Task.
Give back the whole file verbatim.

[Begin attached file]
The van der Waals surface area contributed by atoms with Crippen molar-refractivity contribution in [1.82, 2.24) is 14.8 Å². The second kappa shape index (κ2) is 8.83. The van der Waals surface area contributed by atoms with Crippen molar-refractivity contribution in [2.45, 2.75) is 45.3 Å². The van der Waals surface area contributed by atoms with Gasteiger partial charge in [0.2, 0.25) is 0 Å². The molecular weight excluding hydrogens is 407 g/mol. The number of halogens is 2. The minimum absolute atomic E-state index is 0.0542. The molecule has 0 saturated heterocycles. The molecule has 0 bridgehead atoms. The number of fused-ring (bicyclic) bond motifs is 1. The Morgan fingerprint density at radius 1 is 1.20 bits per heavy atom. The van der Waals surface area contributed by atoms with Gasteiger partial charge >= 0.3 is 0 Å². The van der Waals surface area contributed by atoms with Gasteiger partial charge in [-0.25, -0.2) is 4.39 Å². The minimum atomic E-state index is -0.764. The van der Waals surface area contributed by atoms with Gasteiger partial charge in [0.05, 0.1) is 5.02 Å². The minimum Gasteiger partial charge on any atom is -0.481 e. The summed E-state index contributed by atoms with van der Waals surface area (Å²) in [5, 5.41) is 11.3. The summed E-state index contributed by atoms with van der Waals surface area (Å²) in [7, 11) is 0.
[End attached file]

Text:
The van der Waals surface area contributed by atoms with Crippen molar-refractivity contribution in [1.82, 2.24) is 14.8 Å². The second kappa shape index (κ2) is 8.83. The van der Waals surface area contributed by atoms with Crippen molar-refractivity contribution in [2.45, 2.75) is 45.3 Å². The van der Waals surface area contributed by atoms with Gasteiger partial charge in [0.2, 0.25) is 0 Å². The molecular weight excluding hydrogens is 407 g/mol. The number of halogens is 2. The minimum absolute atomic E-state index is 0.0542. The molecule has 0 saturated heterocycles. The molecule has 0 bridgehead atoms. The number of fused-ring (bicyclic) bond motifs is 1. The Morgan fingerprint density at radius 1 is 1.20 bits per heavy atom. The van der Waals surface area contributed by atoms with Gasteiger partial charge >= 0.3 is 0 Å². The van der Waals surface area contributed by atoms with Gasteiger partial charge in [-0.25, -0.2) is 4.39 Å². The minimum atomic E-state index is -0.764. The van der Waals surface area contributed by atoms with Gasteiger partial charge in [0.05, 0.1) is 5.02 Å². The minimum Gasteiger partial charge on any atom is -0.481 e. The summed E-state index contributed by atoms with van der Waals surface area (Å²) in [5, 5.41) is 11.3. The summed E-state index contributed by atoms with van der Waals surface area (Å²) in [7, 11) is 0.